screw the pooch love

screw the pooch


from Wiktionary, Creative Commons Attribution/Share-Alike License.

  • verb idiomatic to screw up; to fail in dramatic and ignominious fashion


from Wiktionary, Creative Commons Attribution/Share-Alike License

The term was first documented in the early "Mercury" days of the US space program. It came there from a Yale graduate named John Rawlings who helped design the astronauts' space suits. The phrase is actually a bastardization of an earlier, more vulgar and direct term which was slang for doing something very much the wrong way, as in "you are fucking the dog!" At Yale a friend of Rawlings', the radio DJ Jack May (a.k.a. "Candied Yam Jackson") amended this term to "screwing the pooch" which was simultaneously less vulgar and more pleasing to the ear.


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  • EXPRESSION:  screw the pooch

    DEFINITION: “to commit an egregious blunder.” Compare "snafu"; "fubar."

    <b>EXAMPLE:</b> ' But now--surely!--it was so obvious! Grissom had just <b>screwed the pooch</b>!
    ' In a flight test, if you did something that stupid, if you destroyed a major prototype through some lame-brain mistake such as hitting the wrong button--you were through! You'd be lucky to end up in Flight Engineering. Oh, it was obvious to everybody at Edwards that Grissom had just <i>fucked it</i>, <b>screwed the pooch</b>.
    --- 1979. TOM WOLFE. <b><i>The Right Stuff.</i></b> "Chapter 11 -- The Unscrewable Pooch." (Page 242 - 243). Bantam Book edition (ISBN 0-553-27556-9). 
    ETYMOLOGY, as reported by Wall Street Journal "Word on the Street" columnist Ben Zimmer:

    ' Last month, appearing on "Face the Nation," CBS News correspondent Clarissa Ward used an expression that raised some eyebrows. Referring to the Obama administration's difficulty in identifying elements to support in Syria's civil war, Ms. Ward bluntly said, "We have royally screwed the pooch on that front." . . .

    ' Meaning “to commit an egregious blunder,” the phrasescrew the pooch” may not come up very often on news shows, but it has been piquant slang for several decades.

    ' Many Americans were introduced to the expression in The Right Stuff, Tom Wolfe's 1979 account of the country's first astronauts in the Mercury Project. In the book, "screw the pooch" is linked with Virgil I. "Gus" Grissom, pilot of the second Mercury flight. After a hatch accident on splashdown, Mr. Grissom insisted the error wasn't his fault. He didn't "screw the pooch."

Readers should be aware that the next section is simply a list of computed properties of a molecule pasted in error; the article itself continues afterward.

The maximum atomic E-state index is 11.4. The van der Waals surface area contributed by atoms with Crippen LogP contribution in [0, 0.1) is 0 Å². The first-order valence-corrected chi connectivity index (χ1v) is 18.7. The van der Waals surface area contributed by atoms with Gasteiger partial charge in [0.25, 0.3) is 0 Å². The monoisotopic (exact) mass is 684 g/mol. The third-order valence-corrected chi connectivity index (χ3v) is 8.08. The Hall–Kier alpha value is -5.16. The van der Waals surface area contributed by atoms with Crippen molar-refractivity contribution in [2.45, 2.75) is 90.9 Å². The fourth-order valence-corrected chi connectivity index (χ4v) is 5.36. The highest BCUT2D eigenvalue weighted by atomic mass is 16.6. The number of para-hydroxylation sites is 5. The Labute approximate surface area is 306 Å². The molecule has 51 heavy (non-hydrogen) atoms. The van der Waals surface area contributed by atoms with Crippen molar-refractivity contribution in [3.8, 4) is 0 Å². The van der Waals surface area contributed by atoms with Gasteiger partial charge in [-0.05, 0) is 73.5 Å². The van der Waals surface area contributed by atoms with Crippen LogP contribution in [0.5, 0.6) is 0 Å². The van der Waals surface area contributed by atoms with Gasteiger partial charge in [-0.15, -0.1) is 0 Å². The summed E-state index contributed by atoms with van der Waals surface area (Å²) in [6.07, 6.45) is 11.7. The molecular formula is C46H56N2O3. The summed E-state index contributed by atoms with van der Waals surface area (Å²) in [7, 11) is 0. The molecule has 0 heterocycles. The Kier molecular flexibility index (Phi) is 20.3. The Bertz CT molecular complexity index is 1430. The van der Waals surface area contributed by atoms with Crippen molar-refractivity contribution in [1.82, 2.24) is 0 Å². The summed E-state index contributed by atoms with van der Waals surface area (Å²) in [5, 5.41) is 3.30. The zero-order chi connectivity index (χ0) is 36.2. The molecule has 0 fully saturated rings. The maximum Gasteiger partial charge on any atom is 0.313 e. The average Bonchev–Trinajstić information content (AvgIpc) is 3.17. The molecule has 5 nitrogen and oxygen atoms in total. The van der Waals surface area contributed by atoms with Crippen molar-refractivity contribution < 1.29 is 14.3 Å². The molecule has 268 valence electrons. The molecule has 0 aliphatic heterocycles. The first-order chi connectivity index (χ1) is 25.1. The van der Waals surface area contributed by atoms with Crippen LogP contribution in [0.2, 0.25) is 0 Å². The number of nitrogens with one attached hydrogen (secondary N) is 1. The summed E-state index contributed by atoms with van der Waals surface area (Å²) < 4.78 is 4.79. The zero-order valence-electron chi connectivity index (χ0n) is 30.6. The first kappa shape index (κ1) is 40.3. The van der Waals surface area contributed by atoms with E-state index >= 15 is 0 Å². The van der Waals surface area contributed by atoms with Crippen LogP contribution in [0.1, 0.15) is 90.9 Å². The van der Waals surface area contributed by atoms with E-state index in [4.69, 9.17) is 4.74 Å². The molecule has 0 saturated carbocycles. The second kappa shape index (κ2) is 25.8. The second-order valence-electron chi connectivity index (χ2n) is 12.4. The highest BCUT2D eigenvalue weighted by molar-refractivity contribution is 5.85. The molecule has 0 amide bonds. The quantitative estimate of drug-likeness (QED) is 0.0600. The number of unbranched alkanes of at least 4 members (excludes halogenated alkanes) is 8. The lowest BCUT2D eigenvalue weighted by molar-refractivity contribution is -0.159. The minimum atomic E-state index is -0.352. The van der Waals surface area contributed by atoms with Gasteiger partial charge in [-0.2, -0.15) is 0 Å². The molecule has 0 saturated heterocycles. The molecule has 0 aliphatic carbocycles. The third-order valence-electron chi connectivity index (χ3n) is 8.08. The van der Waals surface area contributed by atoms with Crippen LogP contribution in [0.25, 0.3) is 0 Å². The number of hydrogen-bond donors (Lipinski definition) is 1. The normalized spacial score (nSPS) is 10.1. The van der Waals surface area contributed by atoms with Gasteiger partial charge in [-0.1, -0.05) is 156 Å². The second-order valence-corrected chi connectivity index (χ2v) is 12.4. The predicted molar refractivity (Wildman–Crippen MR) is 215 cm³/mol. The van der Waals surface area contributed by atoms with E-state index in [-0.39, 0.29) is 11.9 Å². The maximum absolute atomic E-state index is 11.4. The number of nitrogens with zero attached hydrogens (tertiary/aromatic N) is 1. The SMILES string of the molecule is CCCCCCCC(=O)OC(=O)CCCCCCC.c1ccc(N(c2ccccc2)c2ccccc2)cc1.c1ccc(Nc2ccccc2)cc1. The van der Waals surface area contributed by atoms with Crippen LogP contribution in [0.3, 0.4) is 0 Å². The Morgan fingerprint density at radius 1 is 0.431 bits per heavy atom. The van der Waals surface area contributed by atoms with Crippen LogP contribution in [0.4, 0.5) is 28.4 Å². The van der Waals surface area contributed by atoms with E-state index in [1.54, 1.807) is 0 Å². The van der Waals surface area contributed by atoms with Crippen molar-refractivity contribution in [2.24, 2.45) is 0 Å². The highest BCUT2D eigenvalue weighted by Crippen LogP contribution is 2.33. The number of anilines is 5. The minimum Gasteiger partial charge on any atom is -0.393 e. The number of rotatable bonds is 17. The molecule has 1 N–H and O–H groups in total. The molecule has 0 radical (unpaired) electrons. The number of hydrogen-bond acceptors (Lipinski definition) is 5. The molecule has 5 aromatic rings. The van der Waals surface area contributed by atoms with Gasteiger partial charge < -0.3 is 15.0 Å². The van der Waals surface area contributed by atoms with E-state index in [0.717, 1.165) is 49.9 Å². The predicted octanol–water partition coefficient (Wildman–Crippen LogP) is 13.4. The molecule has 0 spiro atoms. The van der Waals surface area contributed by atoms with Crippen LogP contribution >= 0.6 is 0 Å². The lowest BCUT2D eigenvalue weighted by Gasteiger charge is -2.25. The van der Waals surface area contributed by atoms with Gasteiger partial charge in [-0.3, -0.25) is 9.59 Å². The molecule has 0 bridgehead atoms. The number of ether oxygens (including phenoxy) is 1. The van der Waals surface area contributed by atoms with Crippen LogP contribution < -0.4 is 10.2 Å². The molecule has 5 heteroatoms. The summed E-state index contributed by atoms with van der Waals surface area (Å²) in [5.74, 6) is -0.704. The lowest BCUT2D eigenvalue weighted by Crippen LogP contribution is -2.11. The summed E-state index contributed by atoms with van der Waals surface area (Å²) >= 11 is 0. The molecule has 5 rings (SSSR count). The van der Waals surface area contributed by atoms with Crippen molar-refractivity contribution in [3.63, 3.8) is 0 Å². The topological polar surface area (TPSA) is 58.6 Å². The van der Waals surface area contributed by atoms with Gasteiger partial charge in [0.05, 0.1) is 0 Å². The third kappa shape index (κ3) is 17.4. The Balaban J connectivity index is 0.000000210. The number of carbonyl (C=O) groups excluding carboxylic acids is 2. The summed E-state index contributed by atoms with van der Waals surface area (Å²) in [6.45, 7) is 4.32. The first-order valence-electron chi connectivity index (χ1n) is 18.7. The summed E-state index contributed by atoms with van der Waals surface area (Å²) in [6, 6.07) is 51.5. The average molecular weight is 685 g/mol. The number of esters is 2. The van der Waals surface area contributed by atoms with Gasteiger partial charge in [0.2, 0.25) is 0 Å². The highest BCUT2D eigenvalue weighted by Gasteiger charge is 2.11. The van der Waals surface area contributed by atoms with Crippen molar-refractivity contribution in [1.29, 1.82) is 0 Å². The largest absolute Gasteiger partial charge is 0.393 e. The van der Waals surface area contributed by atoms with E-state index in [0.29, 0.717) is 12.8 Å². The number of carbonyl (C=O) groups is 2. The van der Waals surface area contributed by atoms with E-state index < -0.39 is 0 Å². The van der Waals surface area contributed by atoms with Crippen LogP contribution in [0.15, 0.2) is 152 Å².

' When Mr. Wolfe's book was turned into a popular film in 1983, this bit of astronaut lingo reached an even wider audience. But slang experts have thus far been unable to learn how the phrase might have developed among the NASA program's test pilots.

    ' But a prominent Nashville, Tenn., businessman has an idea. Joseph L. "Jack" May, retired president of May Hosiery Mill, saw the film when it came out and was immediately struck by the use of "screw the pooch," an expression he recalled coining as an undergraduate at Yale. He tells the story in a memoir that he published in 2010.

    ' In spring 1950, one of his roommates was an architecture student named John Rawlings, an artistically talented Indianapolis boy. Mr. May remembered chastising Rawlings for procrastinating on a final class project. "You're late, John, you're fouling up," he recalls saying, followed by an obscene reference to a dog. (The expression had often been used in the military to mean "to goof off.")

    ' After Mr. Rawlings complained about the vulgar language, Mr. May replied, "Is this better? You're screwing the pooch." Mr. Rawlings laughed uproariously.

    ' Mr. Rawlings . . . enlisted after graduation in the Air Force and was sent to Wright-Patterson Air Force Base. There he helped design space suits for the chimpanzees eventually sent in advance of manned space missions.

    ' Mr. Rawlings died in 1980, so we may never know his true role in introducing "screw the pooch" to the space program. But Mr. May told me he has no doubt that a "straight line" can be traced all the way back to that night of procrastination in a Yale dorm room. '

    --- 2014. BEN ZIMMER. The Pedigree of a Naughty 'Pooch'. The Wall Street Journal. Saturday/Sunday, January 4 - 5, 2014. (Page C4)

    January 8, 2014